Happy-Go-Lucky Summary

David Sedaris, the “champion storyteller,” (Los Angeles Times) returns with his first new collection of personal essays since the bestselling Calypso.

Back when restaurant menus were still printed on paper, and wearing a mask—or not—was a decision made mostly on Halloween, David Sedaris spent his time doing normal things. As Happy-Go-Lucky opens, he is learning to shoot guns with his sister, visiting muddy flea markets in Serbia, buying gummy worms to feed to ants, and telling his nonagenarian father wheelchair jokes.
But then the pandemic hits, and like so many others, he’s stuck in lockdown, unable to tour and read for audiences, the part of his work he loves most. To cope, he walks for miles through a nearly deserted city, smelling only his own breath. He vacuums his apartment twice a day, fails to hoard anything, and contemplates how sex workers and acupuncturists might be getting by during quarantine.
As the world gradually settles into a new reality, Sedaris too finds himself changed. His offer to fix a stranger’s teeth rebuffed, he straightens his own, and ventures into the world with new confidence. Newly orphaned, he considers what it means, in his seventh decade, no longer to be someone’s son. And back on the road, he discovers a battle-scarred America: people weary, storefronts empty or festooned with Help Wanted signs, walls painted with graffiti reflecting the contradictory messages of our time: Eat the Rich. Trump 2024. Black Lives Matter.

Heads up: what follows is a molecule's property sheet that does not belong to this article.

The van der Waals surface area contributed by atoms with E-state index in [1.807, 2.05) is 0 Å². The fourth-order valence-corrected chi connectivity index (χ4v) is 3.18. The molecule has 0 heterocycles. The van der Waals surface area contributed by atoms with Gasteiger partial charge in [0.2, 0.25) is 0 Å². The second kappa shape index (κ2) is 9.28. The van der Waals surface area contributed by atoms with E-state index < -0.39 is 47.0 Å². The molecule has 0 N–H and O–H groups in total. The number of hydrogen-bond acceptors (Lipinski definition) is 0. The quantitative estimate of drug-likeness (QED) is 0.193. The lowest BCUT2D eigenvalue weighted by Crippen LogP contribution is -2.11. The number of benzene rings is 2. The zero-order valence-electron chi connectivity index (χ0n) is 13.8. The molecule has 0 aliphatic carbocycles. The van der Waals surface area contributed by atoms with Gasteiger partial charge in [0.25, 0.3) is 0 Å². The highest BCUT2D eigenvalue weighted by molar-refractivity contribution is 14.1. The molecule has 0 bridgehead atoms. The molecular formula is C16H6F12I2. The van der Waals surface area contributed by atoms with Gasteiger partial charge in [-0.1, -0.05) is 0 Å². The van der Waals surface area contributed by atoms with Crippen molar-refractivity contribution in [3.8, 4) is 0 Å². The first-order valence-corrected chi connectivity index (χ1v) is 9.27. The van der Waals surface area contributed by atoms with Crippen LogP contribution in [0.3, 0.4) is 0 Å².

In Happy-Go-Lucky, David Sedaris once again captures what is most unexpected, hilarious, and poignant about these recent upheavals, personal and public, and expresses in precise language both the misanthropy and desire for connection that drive us all. If we must live in interesting times, there is no one better to chronicle them than the incomparable David Sedaris.

Book Reviews

cant take the NRA ads anymore.

Another great by Mr. Sedaris5 star

When lockdown hit in 2020 I was gagging to know David’s perspective on the matter. Thank you for delivering55

Annonnymus 12345678

Sad, sad…David hates dad2 star

I’ve always loved Sedaris’ razor-sharp observation and description of people. This book seems to be a continual overhearing of how much someone hated his father, and all the ways the father deserved it. It made me sad.25


Brilliant as usual5 star

Another classic, laugh out loud work from Mr. Sedaris. The world is SO much better for him being in it. He is a national treasure and should be carefully draped in bubble wrap for protection-designed by Issey Miyake of course. ❤️55

Other Books by David Sedaris

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Squirrel Seeks Chipmunk


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